Mark Sedwill should be “liberated” from the two other portfolios he currently holds and concentrate, as a priority, on “the vacuum of international leadership which Britain should fill,” Mr Ellwood told the Telegraph.  

Sir Mark Sedwill, the UK’s National Security Adviser, Cabinet Secretary and head of the Civil Service. 

COBR: an out of date gentlemen’s club?

General David Richards, Baron Richards of Herstmonceux and a former Chief of the Defence Staff (CDS), says the mechanisms of government “have been found wanting” by the Covid-19 crisis.

“The NSC and COBR are no longer appropriate to twenty-first century dynamic crisis management. Our political leaders deserve a better mechanism. 

“The NSC system is a broken command and control process. The much-vaunted COBR is a gentlemen’s club when it comes to managing a crisis like Covid. It’s a discussion shop with no real responsibility being assumed by anybody.” 

With overarching strategy for the crisis rightly set by the Prime Minister in the NSC General Richards suggests COBR, rebranded the UK National Command and Communications Centre or NC3, should then be responsible for devising and executing the operational plan.

One person – a very senior Minister – should be “Mr NC3, working to the Prime Minister,” he says, with the politics remaining at NSC level and cut out of the execution. 

Each government department would send its own empowered “chief of staff” to the NC3, which would have a permanent highly trained skeleton staff led by a naturally authoritative senior individual and much more dynamic communications than the current COBR arrangement.

Reviewing the roles of the NSC and COBR as mechanisms for managing crises is “the most urgent thing we should be doing,” he says.

The Telegraph understands such discussions are underway in Whitehall.

Structure aside, does Whitehall have the culture to learn strategic lessons? 

General David Richards says the lessons learned process must be “in the genes” of an organisation to be of any use. 

“It’s not something you just pick up occasionally during or after a crisis,” he says, “it’s got to be institutionalised.”

“There’s a huge difference between identifying lessons and then institutionalising them so they might genuinely be learned”.  

He says there are valid concerns about the government’s ability, however well intentioned, to properly conduct a review of the Covid-19 response in order to be better prepared for the next crisis. 

He suggests the military currently provides the best model and points to the Director of Operational Capability (DOC), as the “conscience of Defence”. 

A permanent appointment held by a senior officer (a Brigadier in the army and equivalent across the other services), General Richards says that with DOC’s team the MoD is probably better placed than any other Whitehall department to ensure lessons are properly learned and ingrained throughout the organisation.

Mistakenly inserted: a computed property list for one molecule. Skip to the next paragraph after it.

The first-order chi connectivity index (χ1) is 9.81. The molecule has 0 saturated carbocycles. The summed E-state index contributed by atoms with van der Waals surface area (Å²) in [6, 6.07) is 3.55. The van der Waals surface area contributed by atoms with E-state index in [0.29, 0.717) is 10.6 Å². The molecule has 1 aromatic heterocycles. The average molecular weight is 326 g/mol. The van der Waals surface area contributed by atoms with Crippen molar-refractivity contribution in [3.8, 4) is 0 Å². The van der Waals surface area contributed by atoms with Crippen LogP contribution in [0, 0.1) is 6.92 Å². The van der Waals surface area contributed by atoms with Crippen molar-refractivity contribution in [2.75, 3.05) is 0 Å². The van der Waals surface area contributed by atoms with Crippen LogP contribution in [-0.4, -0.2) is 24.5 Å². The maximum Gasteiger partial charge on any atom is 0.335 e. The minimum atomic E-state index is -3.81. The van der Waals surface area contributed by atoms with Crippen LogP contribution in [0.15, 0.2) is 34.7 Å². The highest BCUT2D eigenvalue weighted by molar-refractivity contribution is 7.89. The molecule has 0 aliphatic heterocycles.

“DOC roams right across the piece – from peacetime activities to operations – directed by CDS personally. Every element of the chain of command has someone who locks into that person.”

Such institutional self awareness can be hard to accept and empowering individuals to feel confident levelling criticism depends on strong leadership from above. It is not uncommon for the military to correctly identify lessons “but five years later prove it hasn’t fully learned them,” the former CDS says. 

“The military is good at learning lessons. It’s in the genes and we have an established process but even then we’re not brilliant. We’ve shown this by too often relearning hard won lessons every time we go to war but, that said, our training is all about applying lessons and a lot does get through.”

New tactics are not just dreamt up out of thin air, he says, they’re based on experience, in other words, lessons. 

“But the key thing is to ensure one learns the right lessons, and that’s a judgement thing.”

Avoiding HiPPOs

Dan Simmons, Managing Director of Metris Leadership, a consultancy specialising in building leadership and high-performance teams, says the military is not institutionally good at learning lessons, partly because of the “churn” of personnel.

“It’s difficult to create institutional memory when people move places every two years.”

However, it is exactly because of the cycle of regular postings – whether in business or the military – that a more robust system of collective memory is necessary he says, particularly as post-crisis reviews are often seen as luxuries in busy organisations. 

As the dust settles after a catastrophe, Mr Simmons says the genesis of many reviews is “less to do with ‘what can we learn’ and more to do with ‘who can we blame’,” especially if they take place in the wake of a very public failure.